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Lesson Plans


meaning/size

[ Thread ][ Subject ][ Author ][ Date ]
marcia m eaton (marciameaton)
Sat, 6 Feb 1999 03:22:50 -0500


Ron's example of art that has to be observed through a microscope made me
think of a problem at the other end---Macro-art or Macro-aesthetics. Here
are a couple of examples of things that are so big we can't see them
without special viewing support:
1. Landscapes. Think of how different our conception of landscapes has
become due to the invention of the airplane! But even with the airplane
most of us (unless we become astronauts) will never see anything except
pictures of the California coast or the whole of the Great Wall of China.
2. In many of our large cities there are buildings that we can never
really experience as the architect intended, because we can't stand far
enough back---we run into other buildings. So it's not just a matter of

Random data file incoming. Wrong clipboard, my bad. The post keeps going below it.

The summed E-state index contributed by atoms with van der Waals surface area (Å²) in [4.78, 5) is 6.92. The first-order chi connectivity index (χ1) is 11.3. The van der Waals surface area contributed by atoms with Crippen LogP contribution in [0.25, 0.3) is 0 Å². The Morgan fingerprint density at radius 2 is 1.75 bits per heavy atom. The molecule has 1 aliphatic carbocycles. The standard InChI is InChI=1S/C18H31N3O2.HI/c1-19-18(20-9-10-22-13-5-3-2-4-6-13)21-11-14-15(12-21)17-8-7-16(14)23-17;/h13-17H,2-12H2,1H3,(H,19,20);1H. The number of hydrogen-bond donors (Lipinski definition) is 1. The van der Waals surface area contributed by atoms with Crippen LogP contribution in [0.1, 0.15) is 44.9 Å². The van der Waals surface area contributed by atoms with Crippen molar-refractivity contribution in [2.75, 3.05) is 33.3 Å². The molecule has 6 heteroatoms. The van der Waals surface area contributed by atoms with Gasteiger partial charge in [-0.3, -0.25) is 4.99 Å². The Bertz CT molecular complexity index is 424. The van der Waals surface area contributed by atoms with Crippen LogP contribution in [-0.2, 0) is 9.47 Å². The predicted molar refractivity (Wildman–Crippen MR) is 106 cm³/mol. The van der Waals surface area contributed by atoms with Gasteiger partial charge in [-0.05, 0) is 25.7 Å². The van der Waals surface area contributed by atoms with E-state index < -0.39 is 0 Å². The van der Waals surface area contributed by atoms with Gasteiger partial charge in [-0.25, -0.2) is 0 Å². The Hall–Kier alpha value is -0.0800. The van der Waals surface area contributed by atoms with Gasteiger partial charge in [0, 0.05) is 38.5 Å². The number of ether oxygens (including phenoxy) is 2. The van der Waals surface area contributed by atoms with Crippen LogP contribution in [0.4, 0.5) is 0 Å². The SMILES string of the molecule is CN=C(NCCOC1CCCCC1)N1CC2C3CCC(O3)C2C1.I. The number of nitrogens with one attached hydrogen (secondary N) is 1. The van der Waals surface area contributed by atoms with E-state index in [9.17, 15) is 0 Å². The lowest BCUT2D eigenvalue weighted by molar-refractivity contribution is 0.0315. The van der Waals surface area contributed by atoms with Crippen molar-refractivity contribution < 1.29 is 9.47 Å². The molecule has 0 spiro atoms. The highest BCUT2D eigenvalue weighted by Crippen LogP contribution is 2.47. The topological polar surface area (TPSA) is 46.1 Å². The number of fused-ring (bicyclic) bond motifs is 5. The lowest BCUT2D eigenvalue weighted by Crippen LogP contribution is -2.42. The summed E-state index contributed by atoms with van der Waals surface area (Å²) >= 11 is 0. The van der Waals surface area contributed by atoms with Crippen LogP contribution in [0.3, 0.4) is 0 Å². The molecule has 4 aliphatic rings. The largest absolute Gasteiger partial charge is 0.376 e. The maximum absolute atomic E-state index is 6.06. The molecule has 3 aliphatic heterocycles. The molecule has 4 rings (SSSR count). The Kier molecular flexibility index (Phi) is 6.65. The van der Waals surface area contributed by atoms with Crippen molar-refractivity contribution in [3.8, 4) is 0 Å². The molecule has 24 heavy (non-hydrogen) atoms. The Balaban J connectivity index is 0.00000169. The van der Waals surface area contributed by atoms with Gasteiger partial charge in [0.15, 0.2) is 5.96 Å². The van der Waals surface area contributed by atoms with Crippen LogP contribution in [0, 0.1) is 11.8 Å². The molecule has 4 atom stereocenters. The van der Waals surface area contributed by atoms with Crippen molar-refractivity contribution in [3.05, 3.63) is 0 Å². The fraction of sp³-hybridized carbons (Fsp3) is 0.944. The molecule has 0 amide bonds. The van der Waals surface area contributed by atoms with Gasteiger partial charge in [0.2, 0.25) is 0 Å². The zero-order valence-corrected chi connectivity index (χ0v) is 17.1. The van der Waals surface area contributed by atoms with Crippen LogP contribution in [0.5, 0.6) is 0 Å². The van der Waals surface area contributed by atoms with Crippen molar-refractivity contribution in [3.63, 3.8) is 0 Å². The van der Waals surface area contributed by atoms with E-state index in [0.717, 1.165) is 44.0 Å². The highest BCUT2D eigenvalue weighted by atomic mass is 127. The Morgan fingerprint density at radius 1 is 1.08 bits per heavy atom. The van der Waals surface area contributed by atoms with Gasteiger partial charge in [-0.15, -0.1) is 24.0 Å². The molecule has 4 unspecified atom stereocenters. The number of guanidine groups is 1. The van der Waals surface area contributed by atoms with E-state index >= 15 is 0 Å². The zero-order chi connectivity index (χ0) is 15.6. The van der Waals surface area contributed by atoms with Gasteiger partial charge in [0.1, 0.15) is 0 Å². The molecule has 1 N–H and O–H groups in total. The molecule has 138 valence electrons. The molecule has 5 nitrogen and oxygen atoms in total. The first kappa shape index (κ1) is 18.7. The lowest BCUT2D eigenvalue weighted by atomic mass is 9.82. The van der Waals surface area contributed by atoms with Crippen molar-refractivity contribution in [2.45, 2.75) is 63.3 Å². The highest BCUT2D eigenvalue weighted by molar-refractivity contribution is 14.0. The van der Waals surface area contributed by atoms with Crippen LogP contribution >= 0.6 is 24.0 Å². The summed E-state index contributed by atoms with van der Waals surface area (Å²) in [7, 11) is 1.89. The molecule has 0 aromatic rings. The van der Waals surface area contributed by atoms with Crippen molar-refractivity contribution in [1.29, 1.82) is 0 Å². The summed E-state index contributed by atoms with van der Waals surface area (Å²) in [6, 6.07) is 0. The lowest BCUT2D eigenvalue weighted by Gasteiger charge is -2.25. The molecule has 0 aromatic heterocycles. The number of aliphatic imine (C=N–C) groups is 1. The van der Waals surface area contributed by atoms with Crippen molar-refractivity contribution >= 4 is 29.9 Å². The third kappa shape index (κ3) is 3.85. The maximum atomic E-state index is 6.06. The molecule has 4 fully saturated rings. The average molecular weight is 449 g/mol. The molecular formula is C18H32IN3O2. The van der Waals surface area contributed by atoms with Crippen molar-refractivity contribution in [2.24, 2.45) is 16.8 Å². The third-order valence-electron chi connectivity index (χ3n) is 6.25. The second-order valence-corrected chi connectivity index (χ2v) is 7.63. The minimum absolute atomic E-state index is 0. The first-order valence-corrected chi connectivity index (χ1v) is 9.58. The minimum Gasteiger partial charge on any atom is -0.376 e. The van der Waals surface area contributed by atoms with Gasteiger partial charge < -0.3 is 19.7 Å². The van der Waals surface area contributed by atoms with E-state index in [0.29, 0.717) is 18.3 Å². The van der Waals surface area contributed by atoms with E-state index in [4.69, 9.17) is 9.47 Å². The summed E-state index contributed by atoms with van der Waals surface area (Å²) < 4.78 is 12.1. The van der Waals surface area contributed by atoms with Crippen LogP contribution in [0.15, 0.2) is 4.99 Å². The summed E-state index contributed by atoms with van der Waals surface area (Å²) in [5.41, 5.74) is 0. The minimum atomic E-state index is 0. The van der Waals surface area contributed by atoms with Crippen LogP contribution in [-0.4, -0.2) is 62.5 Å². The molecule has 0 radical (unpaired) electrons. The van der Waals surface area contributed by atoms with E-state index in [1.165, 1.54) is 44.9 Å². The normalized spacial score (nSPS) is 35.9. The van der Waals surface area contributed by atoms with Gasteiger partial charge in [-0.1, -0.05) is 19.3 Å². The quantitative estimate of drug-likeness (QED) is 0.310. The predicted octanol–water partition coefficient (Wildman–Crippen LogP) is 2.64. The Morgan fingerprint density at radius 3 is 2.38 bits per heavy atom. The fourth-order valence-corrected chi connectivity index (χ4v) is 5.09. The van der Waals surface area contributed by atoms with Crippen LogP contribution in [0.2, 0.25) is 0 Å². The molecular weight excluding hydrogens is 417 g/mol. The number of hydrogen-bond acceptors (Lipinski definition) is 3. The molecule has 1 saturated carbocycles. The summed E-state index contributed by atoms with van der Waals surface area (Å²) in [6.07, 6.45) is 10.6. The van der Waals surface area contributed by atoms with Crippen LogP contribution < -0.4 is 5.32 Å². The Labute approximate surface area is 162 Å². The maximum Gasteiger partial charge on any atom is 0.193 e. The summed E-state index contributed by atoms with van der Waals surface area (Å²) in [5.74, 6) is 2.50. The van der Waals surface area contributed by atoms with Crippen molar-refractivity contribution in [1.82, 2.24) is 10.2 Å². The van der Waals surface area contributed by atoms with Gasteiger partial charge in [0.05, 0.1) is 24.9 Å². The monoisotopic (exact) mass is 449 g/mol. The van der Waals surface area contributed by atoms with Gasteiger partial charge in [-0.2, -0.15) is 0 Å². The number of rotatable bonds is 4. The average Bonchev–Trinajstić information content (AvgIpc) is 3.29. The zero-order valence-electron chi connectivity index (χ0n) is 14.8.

size of the object, it's a matter of whether there is enough space around
the object so that you can get a good view. Indeed, as we point out on our
walk, Trajan's Column was originally crowded between two libraries---we
tend to think of it as standing alone in a large space. Think about how
different the Washington Monument would be if it were standing in the
middle of a crowded intersection in NY city.
In Minneapolis there are some lovely views (I think) that are blocked by
buildings where I live downtown.
3. Think about the difference between having a few paintings exhibited on a
wall and have the wall covered with paintings. What would result if one
miniature quilt were displayed on a school wall----that is, how would it
differ from putting up 20 or 50 small quilts?
Hope you're having a good weekend. Best, Marcia